Edited by Jill Wright,
According to the British Psychological Society's Research Digest, it's time for psychologists toiling away in Melbourne, or for that matter anywhere else in Western countries, to take into account the fact that a lot of people actually don't want to be happy.
New Zealanders, for instance, actually fear happiness, having developed something of a national consensus that joy gets followed by sadness, and they'd rather not tempt fate. Iranians have the same point of view and so do people from Taoist cultures.
The Japanese, on the whole, think that being too happy makes other people feel jealous.
This discussion, which does tend to undermine the values enshrined in the American Declaration of Independence, arises from some work by two researchers, Mohsen Joshanloo and Dan Weijers.
They suggest that the assumption under which many psychologists (and Thomas Jefferson et al.) operate - that the pursuit of happiness is not so much an unalienable right as perhaps the most important value underlying human life - is quite often wrong.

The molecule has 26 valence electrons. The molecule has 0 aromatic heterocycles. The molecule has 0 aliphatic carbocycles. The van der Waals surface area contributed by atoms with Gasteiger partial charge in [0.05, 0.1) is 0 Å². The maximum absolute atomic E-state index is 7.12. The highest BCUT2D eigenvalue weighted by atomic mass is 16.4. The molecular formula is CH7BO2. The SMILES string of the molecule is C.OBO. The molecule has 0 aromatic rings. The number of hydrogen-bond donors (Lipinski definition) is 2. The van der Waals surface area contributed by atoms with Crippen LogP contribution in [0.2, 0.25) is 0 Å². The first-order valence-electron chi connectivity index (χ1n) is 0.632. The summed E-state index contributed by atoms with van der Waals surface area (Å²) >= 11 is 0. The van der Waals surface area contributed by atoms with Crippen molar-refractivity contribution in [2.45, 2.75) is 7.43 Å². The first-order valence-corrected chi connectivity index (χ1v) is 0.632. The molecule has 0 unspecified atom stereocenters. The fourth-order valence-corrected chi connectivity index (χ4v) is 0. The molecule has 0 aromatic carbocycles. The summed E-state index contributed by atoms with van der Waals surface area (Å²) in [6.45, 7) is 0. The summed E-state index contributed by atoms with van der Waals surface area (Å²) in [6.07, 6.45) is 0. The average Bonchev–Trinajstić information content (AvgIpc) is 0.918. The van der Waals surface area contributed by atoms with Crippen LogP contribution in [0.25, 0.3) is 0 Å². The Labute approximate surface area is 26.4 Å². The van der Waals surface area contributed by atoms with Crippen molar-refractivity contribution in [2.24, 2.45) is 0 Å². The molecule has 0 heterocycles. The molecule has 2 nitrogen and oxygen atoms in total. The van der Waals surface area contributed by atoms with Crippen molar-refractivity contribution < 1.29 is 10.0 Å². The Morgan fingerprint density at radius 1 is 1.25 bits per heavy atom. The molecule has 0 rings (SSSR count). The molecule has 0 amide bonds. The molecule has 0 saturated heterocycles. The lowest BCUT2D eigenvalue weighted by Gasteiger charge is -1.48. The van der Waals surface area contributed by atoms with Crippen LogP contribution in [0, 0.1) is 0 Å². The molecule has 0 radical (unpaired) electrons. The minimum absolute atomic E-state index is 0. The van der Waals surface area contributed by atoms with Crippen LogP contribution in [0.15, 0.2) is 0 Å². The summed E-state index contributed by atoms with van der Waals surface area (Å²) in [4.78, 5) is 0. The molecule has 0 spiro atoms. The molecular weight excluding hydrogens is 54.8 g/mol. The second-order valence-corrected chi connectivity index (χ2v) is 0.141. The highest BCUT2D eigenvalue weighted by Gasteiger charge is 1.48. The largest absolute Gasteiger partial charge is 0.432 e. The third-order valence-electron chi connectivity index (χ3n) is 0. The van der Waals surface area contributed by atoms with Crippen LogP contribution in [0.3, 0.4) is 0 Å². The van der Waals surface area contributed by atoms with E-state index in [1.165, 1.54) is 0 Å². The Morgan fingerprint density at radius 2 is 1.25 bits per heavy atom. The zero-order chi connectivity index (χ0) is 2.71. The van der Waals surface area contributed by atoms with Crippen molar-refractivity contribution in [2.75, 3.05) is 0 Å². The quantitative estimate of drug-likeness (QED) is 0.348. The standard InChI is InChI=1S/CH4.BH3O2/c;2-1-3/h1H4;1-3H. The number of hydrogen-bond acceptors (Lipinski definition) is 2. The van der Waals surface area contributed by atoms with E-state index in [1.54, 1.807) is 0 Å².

In fact, they point out "many individuals possess negative views about happiness", and are quite often averse to any such thing.
Joshanloo and Weijers might be expected to be aware of the phenomenon, given that they both work in Wellington - a place where my husband quite often finds personal happiness, visiting his New Zealand relatives, despite the fact that he has to endure a lot of detailed analysis of the latest All Blacks victory over the Wallabies. I shall have to tell him to go a little easier on the happiness over there from now on.
You can read their very thoughtful study in a PDF here. In it, you'll discover that there are four reasons for feeling unhappy about being happy:
They point out that the American philosopher, Joel J. Kupperman, argues that extreme happiness might lead to negative consequences because it causes carelessness, which can result in catastrophic misfortune, including death.